For weeks now, a small community in California’s San Fernando Valley has been dealing with a very big environmental problem.

A ruptured natural gas well near the town of Porter Ranch has been spewing about 100,000 pounds of methane per hour. Methane, a greenhouse gas that traps many times more heat than carbon dioxide, can contain trace levels of toxins capable of contributing to long-term health problems. The utility in charge, Southern California Gas Company, has yet to figure out how to stop the leak. In the meantime, the company is paying to house more than 700 Porter Ranch families in hotels, and is considering relocation requests from 2,000 more. Multiple lawsuits are in the works.

Stanford experts discussed a range of impacts from the ongoing leak at the Aliso Canyon natural gas storage field.

“The leak is equivalent to about a quarter of all methane emissions in California from agriculture, landfills and industry combined. It's massive. One impact is on local air quality for the people in nearby neighborhoods.  We don't know if there are trace levels of benzene, sulfur compounds, or other gases in the air. People are being evacuated for this reason.”

Rob Jackson, Michelle and Kevin Douglas Provostial Professor at the School of Earth, Energy & Environmental Sciences and Senior Fellow at the Stanford Woods Institute for the Environment and the Precourt Institute for Energy.

Infrared video showing methane plume from SoCal Gas leak. Credit: Earthworks /

“Natural gas utilities need stronger incentives to control leaks. As it stands, the guaranteed profits that utilities earn discourage investments in their system aimed at spotting and repairing leaks. Utilities get paid a return based on their total costs. Too often, they treat leaky systems as just a cost of doing business. This is not just a problem for safety. It's also a critical piece of helping the U.S. achieve its climate objectives.”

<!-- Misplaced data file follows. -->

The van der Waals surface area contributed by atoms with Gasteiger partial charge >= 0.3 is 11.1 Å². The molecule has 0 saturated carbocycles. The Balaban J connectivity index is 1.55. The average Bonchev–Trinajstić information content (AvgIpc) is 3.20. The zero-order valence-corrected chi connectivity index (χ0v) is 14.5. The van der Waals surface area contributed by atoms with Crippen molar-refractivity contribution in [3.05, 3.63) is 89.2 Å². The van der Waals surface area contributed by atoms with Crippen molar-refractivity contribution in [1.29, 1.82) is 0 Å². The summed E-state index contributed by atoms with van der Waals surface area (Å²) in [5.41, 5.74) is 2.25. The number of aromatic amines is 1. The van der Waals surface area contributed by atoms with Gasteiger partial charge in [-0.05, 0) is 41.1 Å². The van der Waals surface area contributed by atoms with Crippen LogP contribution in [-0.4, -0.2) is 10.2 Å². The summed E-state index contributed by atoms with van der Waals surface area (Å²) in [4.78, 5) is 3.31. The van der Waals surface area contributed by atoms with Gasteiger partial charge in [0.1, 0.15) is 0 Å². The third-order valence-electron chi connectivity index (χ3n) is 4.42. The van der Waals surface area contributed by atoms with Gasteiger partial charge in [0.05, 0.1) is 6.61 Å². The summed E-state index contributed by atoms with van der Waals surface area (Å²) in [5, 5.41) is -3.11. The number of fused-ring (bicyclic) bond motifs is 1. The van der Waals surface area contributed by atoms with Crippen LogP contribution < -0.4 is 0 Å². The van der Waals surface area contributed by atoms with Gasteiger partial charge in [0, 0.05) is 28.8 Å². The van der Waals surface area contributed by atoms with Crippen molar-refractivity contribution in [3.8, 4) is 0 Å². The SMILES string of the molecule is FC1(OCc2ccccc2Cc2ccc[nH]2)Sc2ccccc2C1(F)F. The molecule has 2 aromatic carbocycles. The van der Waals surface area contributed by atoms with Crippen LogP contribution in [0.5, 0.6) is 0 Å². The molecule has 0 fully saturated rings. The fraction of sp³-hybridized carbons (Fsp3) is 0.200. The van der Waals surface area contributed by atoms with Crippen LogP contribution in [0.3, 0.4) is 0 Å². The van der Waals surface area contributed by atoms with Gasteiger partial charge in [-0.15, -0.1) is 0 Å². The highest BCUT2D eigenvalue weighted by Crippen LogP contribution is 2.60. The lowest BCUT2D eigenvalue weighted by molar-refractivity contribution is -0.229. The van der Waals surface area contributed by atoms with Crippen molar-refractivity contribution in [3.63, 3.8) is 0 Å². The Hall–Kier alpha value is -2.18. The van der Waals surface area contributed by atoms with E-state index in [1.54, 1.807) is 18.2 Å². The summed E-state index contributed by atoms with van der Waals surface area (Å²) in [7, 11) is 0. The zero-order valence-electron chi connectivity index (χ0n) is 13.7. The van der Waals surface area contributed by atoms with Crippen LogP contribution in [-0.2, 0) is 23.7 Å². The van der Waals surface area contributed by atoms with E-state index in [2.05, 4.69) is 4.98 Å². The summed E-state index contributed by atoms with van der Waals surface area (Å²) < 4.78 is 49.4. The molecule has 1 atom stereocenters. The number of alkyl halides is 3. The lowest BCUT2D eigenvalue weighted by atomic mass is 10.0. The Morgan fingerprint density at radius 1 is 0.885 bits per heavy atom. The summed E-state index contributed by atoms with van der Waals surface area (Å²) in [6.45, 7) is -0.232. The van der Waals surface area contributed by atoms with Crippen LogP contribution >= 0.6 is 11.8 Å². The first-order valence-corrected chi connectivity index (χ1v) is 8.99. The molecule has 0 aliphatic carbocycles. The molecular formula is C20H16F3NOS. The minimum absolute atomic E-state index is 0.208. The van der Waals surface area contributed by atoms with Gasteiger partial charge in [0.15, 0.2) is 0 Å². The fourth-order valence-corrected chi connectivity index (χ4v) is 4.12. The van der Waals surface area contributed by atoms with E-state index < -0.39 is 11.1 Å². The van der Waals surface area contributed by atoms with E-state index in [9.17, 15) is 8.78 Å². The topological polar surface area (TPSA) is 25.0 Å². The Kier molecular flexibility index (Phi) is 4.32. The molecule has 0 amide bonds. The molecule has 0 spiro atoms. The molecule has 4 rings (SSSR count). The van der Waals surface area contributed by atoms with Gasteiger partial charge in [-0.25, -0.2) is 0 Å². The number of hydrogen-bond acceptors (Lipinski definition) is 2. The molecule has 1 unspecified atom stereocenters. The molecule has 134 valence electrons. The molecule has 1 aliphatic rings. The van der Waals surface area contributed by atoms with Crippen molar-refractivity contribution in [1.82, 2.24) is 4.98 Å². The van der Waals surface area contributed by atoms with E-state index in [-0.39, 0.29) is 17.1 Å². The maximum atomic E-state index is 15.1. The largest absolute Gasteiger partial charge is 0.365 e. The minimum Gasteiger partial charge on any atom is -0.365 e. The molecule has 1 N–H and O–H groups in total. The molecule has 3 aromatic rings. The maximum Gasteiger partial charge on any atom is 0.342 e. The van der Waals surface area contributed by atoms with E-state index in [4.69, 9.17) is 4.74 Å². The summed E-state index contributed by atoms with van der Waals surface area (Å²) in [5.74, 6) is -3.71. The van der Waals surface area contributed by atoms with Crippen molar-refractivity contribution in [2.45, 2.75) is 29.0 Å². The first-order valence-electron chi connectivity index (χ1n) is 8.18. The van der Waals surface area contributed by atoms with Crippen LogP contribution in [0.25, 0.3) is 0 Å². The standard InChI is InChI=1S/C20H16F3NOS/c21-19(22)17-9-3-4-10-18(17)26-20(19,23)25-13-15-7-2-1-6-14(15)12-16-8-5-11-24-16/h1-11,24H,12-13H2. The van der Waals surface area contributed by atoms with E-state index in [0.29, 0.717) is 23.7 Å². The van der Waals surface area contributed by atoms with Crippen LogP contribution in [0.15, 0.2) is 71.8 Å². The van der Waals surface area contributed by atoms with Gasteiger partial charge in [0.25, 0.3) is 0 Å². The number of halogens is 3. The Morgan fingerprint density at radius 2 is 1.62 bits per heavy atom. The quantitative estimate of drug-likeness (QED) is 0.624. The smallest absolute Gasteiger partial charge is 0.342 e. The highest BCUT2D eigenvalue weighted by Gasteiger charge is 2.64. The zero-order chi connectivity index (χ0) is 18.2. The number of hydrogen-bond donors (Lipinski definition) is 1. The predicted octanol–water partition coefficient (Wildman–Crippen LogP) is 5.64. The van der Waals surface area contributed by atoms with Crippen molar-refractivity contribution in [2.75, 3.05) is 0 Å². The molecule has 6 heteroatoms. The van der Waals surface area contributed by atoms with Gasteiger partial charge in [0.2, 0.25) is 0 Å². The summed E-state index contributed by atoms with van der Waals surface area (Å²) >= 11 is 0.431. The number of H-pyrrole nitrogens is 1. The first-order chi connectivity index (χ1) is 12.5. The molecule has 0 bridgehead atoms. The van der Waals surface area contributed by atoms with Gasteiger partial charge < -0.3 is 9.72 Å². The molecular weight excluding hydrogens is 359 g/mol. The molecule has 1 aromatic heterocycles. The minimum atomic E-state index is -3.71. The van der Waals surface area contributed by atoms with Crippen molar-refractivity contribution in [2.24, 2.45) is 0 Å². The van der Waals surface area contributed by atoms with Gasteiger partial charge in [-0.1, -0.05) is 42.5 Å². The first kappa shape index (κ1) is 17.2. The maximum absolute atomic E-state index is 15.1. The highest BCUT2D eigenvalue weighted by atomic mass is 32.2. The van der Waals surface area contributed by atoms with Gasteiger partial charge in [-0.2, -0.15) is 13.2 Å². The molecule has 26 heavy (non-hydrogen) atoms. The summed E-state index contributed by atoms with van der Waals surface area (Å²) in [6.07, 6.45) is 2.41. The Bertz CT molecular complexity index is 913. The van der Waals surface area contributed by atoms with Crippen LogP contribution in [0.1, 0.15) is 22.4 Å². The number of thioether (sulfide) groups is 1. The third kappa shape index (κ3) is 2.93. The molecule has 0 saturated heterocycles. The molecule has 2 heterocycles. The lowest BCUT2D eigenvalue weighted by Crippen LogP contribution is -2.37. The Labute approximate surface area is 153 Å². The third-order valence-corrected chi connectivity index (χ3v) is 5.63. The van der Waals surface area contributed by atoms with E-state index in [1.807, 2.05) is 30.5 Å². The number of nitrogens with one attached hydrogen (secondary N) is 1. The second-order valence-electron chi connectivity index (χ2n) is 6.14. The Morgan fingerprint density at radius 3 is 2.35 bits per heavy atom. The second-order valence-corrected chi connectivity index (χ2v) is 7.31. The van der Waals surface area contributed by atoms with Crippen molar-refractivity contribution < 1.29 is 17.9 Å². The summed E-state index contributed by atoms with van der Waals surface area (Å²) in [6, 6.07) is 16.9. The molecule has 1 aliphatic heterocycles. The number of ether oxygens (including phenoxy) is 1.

Michael Wara, Associate Professor of Law and Stanford Woods Institute for the Environment affiliate

“If left unchecked, the impacts of leaking natural gas wells grow over time and get more difficult to remedy. California needs contingency plans for all its underground storage sites. These should include ongoing monitoring, site-specific action plans for different types of leaks and access to needed equipment. The state should make sure that companies are prepared to act quickly on these plans.”

- Sally Benson, Director of the Precourt Institute for Energy and Professor of Energy Resources Engineering and Stanford Woods Institute for the Environment affiliate

“Natural gas leakage is not only a safety and health issue. It also is a climate issue because stopping leaks is a relatively easy and cost-effective means to reduce emissions of methane, a particularly potent greenhouse gas. Stopping such leaks should be in everyone's interest, including utilities, which are losing marketable gas.”

Barton “Buzz” Thompson, Robert E. Paradise Professor in Natural Resources Law and Perry L. McCarty Director of the Stanford Woods Institute for the Environment

“While in some sense this leak might be seen as a ‘one-off’ event of temporary importance, studies of natural gas leaks suggest that uncommon, large leak events like this one can account for a significant fraction of overall gas leakage. Even large leaks can be hard to find if they occur away from populated areas. One important step forward for sustainability will be to design ways to quickly detect and fix these large leaks soon after they happen.”

Adam Brandt, Assistant Professor of Energy Resources Engineering and Stanford Woods Institute for the Environment affiliate